Thonis-Heracleion and Canopus rise from the seas

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Stela commissioned by Nectanebo I (r. 378–362 BC), Thonis-Heracleion, Egypt, 380 BC. Photo Christoph Gerigk. © Franck GoddioHilti Foundation.

Stela commissioned by Nectanebo I (r. 378–362 BC), Thonis-Heracleion, Egypt, 380 BC. Photo Christoph Gerigk. © Franck Goddio Hilti Foundation.

In May a new exhibition opens at the British Museum which tells the story of two lost cities of ancient Egypt, Thonis-Heracleion and Canopus.

Over the last 20 years, world-renowned archaeologist Franck Goddio and his team have excavated underwater discoveries in the mouth of the Nile as well as the port there, Alexandria, using the latest technologies but it has been no easy task. Back in the nineteenth century, my gggg uncle was working in the harbour of Alexandria trying to locate the ancient links with Cleopatra. He had none of the success that Goddio and his team has had.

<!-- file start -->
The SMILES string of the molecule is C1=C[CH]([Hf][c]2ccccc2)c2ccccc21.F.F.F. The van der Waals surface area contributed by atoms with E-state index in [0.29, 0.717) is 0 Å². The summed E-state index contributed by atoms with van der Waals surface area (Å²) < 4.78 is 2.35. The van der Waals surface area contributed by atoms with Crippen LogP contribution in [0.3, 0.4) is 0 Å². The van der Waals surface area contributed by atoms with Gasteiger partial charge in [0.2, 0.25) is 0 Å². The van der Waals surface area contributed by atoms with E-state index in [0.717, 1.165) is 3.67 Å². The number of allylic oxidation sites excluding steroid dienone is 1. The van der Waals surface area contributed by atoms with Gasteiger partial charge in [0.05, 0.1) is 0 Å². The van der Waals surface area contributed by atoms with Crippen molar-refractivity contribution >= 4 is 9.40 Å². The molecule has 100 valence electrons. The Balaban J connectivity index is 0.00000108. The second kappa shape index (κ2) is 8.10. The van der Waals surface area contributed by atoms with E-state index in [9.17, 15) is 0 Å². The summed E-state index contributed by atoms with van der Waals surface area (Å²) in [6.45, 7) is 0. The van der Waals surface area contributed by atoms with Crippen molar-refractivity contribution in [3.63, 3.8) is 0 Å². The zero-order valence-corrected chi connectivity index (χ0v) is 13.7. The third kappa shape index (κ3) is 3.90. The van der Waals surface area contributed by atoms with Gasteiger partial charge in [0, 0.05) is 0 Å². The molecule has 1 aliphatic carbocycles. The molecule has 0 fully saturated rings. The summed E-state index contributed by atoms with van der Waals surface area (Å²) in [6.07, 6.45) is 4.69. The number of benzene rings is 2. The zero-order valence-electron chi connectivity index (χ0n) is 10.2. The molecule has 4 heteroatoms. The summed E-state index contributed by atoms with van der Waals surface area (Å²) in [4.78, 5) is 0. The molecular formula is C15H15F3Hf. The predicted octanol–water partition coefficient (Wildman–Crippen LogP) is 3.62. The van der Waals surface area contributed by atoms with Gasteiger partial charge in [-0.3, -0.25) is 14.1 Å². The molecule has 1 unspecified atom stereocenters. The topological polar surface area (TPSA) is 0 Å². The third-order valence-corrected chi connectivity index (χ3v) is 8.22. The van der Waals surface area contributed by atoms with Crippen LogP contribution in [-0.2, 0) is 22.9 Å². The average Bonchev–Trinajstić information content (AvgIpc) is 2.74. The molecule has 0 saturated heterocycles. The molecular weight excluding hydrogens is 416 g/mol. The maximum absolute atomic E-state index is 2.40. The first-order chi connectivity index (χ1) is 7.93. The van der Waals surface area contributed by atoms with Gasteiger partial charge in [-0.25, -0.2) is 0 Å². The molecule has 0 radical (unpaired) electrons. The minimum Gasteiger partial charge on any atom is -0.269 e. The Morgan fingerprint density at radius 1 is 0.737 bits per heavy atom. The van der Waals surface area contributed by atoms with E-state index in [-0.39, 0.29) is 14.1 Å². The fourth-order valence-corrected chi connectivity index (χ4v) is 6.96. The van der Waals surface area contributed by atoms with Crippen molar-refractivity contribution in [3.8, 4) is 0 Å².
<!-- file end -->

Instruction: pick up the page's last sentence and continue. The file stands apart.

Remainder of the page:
Submerged under the sea for over a thousand years, some of the finds that the team has found will re-write our views of the ancient Egyptian world and how it linked with its neighbours such as Greece, modern day Turkey and the Middle East. Many of these objects which include colossal statues to intricate gold jewellery have been brought to London for the exhibition. They will be seen alongside fascinating objects from major Egyptian museums for the first time in the UK.

Why mention this a month before the exhibition opens? Because this could be a blockbuster which means tickets may sell out quickly. Egypt has always held a sway in the minds of the British. The Tutankhamun exhibition in the 1970’s had queues around the block. When Howard carter discovered his tomb it was front page news and led to a spate of films. Look at the current interest in finding if Nefertiti’s tomb is below that of Tutankhamun and the number of times it gets mentioned on the news.

That’s why this could be the must-see of the summer.

Although the exhibition doesn’t open until May, (it runs from May 19th until November 27th) if you are a member, there is a showing of a film on the 11th of April showing how the expedition and its work. If you aren’t a member I cannot believe that some television channel somewhere is not preparing a film about it.

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